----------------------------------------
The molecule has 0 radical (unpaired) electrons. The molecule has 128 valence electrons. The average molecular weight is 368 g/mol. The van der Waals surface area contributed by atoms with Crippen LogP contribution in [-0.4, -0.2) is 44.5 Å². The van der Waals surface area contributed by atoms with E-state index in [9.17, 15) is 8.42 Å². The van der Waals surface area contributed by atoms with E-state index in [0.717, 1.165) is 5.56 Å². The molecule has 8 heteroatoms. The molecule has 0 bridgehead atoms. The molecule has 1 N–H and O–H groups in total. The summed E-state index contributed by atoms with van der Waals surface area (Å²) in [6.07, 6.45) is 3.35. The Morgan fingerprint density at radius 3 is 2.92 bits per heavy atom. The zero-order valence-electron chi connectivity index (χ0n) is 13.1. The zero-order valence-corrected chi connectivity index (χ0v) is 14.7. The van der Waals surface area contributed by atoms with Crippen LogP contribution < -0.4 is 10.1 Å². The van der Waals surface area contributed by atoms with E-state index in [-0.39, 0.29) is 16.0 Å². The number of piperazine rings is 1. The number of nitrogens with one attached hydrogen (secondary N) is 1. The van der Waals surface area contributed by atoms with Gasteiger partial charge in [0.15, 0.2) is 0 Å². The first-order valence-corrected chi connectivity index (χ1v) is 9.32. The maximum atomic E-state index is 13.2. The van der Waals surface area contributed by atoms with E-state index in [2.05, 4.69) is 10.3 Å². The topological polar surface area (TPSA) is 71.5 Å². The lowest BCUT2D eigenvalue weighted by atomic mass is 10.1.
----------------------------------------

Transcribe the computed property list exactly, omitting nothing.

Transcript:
The molecule has 0 radical (unpaired) electrons. The molecule has 128 valence electrons. The average molecular weight is 368 g/mol. The van der Waals surface area contributed by atoms with Crippen LogP contribution in [-0.4, -0.2) is 44.5 Å². The van der Waals surface area contributed by atoms with E-state index in [9.17, 15) is 8.42 Å². The van der Waals surface area contributed by atoms with E-state index in [0.717, 1.165) is 5.56 Å². The molecule has 8 heteroatoms. The molecule has 0 bridgehead atoms. The molecule has 1 N–H and O–H groups in total. The summed E-state index contributed by atoms with van der Waals surface area (Å²) in [6.07, 6.45) is 3.35. The Morgan fingerprint density at radius 3 is 2.92 bits per heavy atom. The zero-order valence-electron chi connectivity index (χ0n) is 13.1. The zero-order valence-corrected chi connectivity index (χ0v) is 14.7. The van der Waals surface area contributed by atoms with Crippen LogP contribution < -0.4 is 10.1 Å². The van der Waals surface area contributed by atoms with E-state index in [-0.39, 0.29) is 16.0 Å². The number of piperazine rings is 1. The number of nitrogens with one attached hydrogen (secondary N) is 1. The van der Waals surface area contributed by atoms with Gasteiger partial charge in [0.15, 0.2) is 0 Å². The first-order valence-corrected chi connectivity index (χ1v) is 9.32. The maximum atomic E-state index is 13.2. The van der Waals surface area contributed by atoms with E-state index in [2.05, 4.69) is 10.3 Å². The topological polar surface area (TPSA) is 71.5 Å². The lowest BCUT2D eigenvalue weighted by atomic mass is 10.1.